Mammoth had an excellent selection when I was there (nothing I hate more than a brewery with less than half their beers available) that totaled NINE BEERS (stats available above). Mammoth displayed great breadth in producing everything from a light Pilsner to a complex Saison. The signature feature of their beers I noticed was a crispness. This may be the pure high Sierra water working its magic, but whatever it is, the finish is wonderful. While other beer fans may want a hoppier (see Lagunitas) or a stronger (see Stone) signature flavor, the consistently crisp finish of these beers was a pleasure for me. On the drinkability scale (my most important metric) this place crushes it.

Andrew, our server, started me off with the only Mammoth beer I had already had. Golden Trout Pilsner. As one of their flagship beers, I feel they nailed this one. It has a light hoppy note on the front that I described as “sunny”. This isn’t to say there isn’t a good body, because it has nice creamy middle accented by a nice floral aroma. For traditionalists I would note the Pilsner tart/sour finish is replaced by a crisp dry finish. This makes it drink closer to my beloved Helles than to a Czech beer. I can’t really think of a better beer to enjoy after a long day hiking, mountain biking or skiing. For me this is a “Must Have It”.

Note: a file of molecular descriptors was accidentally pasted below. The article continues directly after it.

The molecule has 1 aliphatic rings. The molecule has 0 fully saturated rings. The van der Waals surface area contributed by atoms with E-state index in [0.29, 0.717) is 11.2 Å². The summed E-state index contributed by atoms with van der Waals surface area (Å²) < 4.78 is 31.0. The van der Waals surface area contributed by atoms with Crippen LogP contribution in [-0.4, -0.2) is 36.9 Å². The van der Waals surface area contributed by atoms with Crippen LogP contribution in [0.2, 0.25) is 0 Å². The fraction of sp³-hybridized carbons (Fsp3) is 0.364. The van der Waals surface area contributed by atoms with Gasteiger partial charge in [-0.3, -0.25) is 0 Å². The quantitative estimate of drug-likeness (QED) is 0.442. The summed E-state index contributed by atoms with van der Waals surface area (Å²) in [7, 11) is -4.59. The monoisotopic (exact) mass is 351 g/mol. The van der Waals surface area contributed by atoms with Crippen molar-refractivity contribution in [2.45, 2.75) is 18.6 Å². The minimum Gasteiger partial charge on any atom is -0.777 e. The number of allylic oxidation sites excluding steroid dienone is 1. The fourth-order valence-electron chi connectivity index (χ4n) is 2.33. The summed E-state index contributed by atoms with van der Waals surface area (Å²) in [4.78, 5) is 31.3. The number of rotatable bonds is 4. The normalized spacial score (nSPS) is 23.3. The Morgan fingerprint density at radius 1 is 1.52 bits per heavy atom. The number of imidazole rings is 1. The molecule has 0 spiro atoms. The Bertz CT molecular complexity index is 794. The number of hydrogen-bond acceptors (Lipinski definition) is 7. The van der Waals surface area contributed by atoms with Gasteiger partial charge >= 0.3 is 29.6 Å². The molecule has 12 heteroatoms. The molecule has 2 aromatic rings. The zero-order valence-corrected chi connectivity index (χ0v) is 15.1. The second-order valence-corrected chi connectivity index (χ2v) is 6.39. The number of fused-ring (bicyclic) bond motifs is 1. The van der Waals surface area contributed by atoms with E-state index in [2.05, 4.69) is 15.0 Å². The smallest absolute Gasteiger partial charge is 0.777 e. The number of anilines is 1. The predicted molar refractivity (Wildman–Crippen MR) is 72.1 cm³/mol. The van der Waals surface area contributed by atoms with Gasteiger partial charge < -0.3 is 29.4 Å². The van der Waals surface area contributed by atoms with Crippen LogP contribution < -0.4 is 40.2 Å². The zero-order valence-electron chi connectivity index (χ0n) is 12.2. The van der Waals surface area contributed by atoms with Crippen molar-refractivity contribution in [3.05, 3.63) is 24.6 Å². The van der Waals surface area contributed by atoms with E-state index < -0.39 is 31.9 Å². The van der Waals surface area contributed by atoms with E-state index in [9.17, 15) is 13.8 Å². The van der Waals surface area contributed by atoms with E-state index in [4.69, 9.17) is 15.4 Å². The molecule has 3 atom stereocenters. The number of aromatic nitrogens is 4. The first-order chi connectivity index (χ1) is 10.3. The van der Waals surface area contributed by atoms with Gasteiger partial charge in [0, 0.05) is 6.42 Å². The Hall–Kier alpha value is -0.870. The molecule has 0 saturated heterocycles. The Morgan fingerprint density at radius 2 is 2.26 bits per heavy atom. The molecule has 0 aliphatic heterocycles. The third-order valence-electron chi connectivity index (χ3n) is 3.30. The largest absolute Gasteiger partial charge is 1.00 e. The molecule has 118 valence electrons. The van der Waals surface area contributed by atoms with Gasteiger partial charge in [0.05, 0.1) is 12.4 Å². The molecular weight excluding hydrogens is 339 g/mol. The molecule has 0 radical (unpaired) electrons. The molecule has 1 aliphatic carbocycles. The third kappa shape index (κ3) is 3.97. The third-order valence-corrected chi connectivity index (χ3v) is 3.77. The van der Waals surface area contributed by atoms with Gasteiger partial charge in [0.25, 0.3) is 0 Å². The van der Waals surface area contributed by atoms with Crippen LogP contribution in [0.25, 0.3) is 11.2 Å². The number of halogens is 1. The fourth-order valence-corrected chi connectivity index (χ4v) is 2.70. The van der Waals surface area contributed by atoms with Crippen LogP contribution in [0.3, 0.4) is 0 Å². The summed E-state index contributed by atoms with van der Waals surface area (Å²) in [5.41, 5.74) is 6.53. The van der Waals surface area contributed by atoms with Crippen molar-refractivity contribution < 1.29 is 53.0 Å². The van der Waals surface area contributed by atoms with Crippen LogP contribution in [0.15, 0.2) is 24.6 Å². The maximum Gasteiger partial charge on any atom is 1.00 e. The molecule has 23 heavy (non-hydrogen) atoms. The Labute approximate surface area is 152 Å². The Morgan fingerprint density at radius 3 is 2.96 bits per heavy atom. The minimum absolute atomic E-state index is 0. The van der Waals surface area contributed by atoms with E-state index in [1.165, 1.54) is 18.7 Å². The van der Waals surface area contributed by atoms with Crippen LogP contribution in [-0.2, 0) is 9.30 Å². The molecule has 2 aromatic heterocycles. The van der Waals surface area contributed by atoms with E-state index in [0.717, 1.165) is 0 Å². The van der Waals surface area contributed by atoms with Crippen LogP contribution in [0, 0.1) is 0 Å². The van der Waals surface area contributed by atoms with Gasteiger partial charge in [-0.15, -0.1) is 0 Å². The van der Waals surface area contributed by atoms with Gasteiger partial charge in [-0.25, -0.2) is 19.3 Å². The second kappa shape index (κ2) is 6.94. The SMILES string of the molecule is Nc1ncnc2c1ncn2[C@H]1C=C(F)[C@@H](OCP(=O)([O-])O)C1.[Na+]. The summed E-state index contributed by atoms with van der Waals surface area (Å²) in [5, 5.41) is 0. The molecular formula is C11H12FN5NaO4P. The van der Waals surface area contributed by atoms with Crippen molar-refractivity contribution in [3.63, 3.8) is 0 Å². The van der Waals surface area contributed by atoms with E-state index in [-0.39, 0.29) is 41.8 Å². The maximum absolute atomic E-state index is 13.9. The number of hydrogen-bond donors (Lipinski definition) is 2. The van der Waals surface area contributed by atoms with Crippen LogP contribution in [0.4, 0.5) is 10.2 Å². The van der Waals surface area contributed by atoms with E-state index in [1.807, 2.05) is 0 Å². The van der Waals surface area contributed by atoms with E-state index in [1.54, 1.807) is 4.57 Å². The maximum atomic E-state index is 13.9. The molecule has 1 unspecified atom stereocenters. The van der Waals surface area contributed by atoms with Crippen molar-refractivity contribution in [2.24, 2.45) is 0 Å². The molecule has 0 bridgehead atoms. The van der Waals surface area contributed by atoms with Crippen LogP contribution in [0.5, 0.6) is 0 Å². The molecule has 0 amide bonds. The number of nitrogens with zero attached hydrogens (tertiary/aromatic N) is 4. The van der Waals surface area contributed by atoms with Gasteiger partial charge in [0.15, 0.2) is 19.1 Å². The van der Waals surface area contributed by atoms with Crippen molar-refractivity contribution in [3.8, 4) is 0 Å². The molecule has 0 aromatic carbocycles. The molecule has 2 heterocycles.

Next up was the Paranoid Pale Ale. Again the first notes were easy and not aggressive. It has a light aroma, avoiding the heavy piney notes that some California Pale Ales feel is necessary. My wife said the opposite. The body is crisp and balanced with a light hop finish. This was a generally good beer, but in view of Mammoth’s myriad offerings, it sort of is neither here nor there. It is not strong/malty enough to be in the range of a Sierra Nevada Pale Ale but if you wanted something lighter, maybe go with Golden Trout. Still a good brew, “Try It”.

I moved on to the Real McCoy Amber Ale, named for the founder of Mammoth Mountain Ski Area, Dave McCoy. I think he would be pleased. The color is a rich clear red that is rather inviting. The aroma and body are both understated, to the point of that being a flaw. This beer has a good malt/hops balance, but it doesn’t allow any one part to shine. The beer isn’t hoppy at the finish so you aren’t left with much to ponder. I put this in the same category as Paranoid, a decent beer, but overshadowed by other offerings. “Try it”.